Some great comments from all. Hip ripening sure depends where we live so it would depend on a lot of us to contribute, based on our zone, to make it a useful tool. Another thing that would be great in a data base would be the ploidy. Often we see on the forum where someone asks about a specific variety. It would be nice if were stored somewhere once it has been determined. What we find in the MR series is rather sparse, thus the method used by most hybridizers is “give it a try and see if it works”. Nothing wrong with that approach I suppose, but it might save a year or so in the process if we knew beforehand.

Maturity to be defined as when maximum hip color is achieved? When the hip fruit becomes mushy? When the abscission layer forms and breaks?

And then there are roses whose hips stay in full color through winter if they drop and are buried in mulch (Dainty Bess is one that seems to produce hips that overwinter with no softening. The Morocco Rose is another.)

I plan to put a mailbox in the species bed ( quite a ways from the house) next spring to make it easier to record bloom time, hip times and when rebloom happens.

In my area the first peak of bloom is the third week in June and the first frost is usually between mid September and the first week in October. To insure that my crosses would ripen sufficiently through the years, I have been particularly concerned with making my crosses early. Last year I hybridized through the month of July and recorded the dates of crossing. What resulted, even though the rate of germination was poor for all the crosses, was a significant amount of germination from the the crosses made in the last week of July.

This occurrence was not a complete surprise to me since many year’s ago I found that hips may take less than three months to ripen. What happened was that a branch from the rose ‘Canarybird’ died in late July and I was able to successfully germinate the seed from the hips that I removed from this branch. In all likelihood the hips were less than two months old! Of course, I realized that seed from this rose might be an exception. Unfortunately, it took me about 30 years to prove otherwise. Last year I found that the seed that germinated from crosses made in the last week in July was collected BEFORE the second week of October.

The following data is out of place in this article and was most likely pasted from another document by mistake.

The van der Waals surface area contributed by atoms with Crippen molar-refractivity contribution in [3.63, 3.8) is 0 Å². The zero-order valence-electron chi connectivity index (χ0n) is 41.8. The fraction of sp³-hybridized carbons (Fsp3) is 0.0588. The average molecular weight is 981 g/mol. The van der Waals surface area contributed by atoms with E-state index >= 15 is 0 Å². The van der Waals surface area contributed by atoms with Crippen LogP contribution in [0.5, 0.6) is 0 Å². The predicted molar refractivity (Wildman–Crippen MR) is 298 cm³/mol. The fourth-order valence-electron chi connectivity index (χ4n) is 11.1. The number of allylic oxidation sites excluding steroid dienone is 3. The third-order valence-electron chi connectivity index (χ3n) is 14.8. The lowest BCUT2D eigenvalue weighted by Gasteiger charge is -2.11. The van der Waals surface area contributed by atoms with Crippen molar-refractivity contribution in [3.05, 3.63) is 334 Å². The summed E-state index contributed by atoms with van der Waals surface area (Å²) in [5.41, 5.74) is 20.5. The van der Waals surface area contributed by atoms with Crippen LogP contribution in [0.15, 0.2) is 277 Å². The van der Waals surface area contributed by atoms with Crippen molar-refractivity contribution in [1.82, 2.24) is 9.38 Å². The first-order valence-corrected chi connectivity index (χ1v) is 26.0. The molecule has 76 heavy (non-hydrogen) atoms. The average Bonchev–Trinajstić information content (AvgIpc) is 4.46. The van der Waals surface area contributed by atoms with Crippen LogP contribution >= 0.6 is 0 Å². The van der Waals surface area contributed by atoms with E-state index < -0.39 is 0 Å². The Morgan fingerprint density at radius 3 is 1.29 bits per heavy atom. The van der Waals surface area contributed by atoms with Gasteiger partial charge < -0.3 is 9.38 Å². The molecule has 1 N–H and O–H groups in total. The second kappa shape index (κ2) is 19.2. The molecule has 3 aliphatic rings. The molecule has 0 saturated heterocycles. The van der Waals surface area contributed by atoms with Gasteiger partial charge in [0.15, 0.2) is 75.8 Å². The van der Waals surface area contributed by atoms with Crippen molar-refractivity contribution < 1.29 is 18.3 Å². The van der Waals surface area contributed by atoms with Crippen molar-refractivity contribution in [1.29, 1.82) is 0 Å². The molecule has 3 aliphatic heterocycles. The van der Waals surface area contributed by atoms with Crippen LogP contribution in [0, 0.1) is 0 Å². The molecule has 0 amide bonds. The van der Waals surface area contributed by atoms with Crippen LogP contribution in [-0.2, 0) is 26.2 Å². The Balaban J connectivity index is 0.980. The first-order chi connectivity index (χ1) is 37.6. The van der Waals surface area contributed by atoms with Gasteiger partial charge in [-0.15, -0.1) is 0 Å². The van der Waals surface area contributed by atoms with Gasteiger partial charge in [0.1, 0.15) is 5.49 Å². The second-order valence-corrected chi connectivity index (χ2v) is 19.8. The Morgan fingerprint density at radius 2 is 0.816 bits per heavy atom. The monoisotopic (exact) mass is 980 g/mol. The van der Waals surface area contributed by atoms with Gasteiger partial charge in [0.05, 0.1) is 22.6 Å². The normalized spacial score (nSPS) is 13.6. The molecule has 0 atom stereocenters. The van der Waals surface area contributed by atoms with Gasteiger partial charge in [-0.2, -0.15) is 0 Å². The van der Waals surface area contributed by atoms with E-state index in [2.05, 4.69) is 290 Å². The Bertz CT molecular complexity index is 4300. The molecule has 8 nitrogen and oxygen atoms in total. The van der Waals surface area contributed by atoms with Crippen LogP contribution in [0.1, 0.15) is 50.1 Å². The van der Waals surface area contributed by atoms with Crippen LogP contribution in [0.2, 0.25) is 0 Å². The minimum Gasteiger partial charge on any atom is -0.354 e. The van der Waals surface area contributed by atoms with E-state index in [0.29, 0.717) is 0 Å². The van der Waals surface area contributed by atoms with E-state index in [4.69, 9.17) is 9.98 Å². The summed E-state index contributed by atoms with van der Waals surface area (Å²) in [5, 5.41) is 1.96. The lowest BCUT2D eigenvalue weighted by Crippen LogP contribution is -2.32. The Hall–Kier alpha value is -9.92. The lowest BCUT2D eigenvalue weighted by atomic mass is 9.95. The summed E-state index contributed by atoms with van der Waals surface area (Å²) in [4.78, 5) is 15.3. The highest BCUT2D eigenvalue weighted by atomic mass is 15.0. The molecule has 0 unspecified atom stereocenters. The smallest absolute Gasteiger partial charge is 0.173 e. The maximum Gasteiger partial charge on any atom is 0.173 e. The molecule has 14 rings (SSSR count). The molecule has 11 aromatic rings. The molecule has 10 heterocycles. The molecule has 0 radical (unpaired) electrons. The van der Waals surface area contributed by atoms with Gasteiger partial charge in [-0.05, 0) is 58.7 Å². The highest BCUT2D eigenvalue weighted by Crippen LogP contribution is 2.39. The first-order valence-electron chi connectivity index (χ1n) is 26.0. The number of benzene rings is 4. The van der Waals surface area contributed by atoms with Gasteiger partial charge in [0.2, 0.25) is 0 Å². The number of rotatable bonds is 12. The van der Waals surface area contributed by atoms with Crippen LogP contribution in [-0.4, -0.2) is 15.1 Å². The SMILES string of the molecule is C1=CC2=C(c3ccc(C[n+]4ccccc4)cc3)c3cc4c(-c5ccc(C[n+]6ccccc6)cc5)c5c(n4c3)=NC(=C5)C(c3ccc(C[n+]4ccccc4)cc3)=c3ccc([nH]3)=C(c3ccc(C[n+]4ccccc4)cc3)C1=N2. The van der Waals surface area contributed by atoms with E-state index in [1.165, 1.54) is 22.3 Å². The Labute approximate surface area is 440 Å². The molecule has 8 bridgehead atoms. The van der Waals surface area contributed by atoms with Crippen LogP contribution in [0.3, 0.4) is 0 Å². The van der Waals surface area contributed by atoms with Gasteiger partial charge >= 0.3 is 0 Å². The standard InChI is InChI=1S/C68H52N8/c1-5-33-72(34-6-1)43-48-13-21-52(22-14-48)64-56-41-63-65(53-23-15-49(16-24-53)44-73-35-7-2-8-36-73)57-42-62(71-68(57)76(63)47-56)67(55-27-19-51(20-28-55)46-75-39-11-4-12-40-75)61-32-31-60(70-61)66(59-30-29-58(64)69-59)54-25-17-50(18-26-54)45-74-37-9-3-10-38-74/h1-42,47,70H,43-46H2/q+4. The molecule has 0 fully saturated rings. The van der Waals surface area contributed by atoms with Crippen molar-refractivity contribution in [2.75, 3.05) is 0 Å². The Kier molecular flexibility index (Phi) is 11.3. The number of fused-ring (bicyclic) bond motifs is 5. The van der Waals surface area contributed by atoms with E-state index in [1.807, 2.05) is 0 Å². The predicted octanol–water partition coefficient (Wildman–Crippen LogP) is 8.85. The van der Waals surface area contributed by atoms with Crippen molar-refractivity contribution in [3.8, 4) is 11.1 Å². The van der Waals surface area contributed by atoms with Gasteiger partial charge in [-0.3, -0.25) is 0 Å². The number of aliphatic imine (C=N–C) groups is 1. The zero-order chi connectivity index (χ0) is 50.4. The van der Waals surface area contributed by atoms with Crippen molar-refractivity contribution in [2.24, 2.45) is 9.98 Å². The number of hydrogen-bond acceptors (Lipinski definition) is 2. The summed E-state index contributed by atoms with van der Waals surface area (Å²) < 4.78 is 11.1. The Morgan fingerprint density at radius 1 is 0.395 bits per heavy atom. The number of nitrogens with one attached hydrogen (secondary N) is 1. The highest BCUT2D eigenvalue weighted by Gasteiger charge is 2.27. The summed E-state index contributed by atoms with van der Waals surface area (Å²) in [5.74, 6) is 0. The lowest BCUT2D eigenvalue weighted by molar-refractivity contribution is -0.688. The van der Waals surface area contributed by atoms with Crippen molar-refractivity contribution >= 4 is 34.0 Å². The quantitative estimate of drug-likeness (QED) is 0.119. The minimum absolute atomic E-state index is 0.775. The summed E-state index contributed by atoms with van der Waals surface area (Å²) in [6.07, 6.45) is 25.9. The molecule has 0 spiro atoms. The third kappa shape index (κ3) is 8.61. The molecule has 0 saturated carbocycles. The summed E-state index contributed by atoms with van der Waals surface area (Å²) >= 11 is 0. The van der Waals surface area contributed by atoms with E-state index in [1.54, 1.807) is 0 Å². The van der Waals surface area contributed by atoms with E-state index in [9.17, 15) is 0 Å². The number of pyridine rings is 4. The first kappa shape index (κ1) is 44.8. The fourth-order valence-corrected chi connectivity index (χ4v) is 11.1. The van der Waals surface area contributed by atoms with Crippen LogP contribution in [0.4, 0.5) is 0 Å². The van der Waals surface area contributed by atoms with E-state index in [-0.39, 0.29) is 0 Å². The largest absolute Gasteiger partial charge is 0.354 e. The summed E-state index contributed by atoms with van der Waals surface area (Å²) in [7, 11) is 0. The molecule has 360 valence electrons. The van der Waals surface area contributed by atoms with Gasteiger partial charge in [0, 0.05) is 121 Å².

I suspect that rose seed matures before the hips turn color and that the seed goes into a deeper dormancy the longer it stays on the plant. To say it another way, seed removed and stratified before the hips turns color may germinate more easily that seed left to fully ripen in the hip.

Could it be that we are too concerned about hips being fully ripe?

My understanding is that immature seeds will germinate easily but will have a greater number of problems such as - producing a stunted plant or early seedling death for no apparent reason.

Bill, do you mean that seeds from late pollinations collected after the second week of October gave no germinations, or had you harvested them all before that point? It would have been my policy to leave them on as long as possible, so this is certainly food for thought. As I recall, our temperatures last October weren’t devastatingly cold (in the low to mid 20s Fahrenheit for the very coldest overnight lows) but the duration of very cool temperatures both day and night didn’t seem at all conducive to ripening. That could be part of the reason my own late pollinations didn’t germinate last year; I left them on until I felt I could no longer shield them from the cold (once it was projected to sink below about 23 degrees, that is). I had germinations from hips sufficiently ripe in late September, but I attributed their success to maturity rather than their early harvest. Now I may have to rethink that. I’ve often wondered if rose seeds weren’t mature before the hips turned color (and if so, precisely when), but lack the volume of disposable hips to test ideas like that!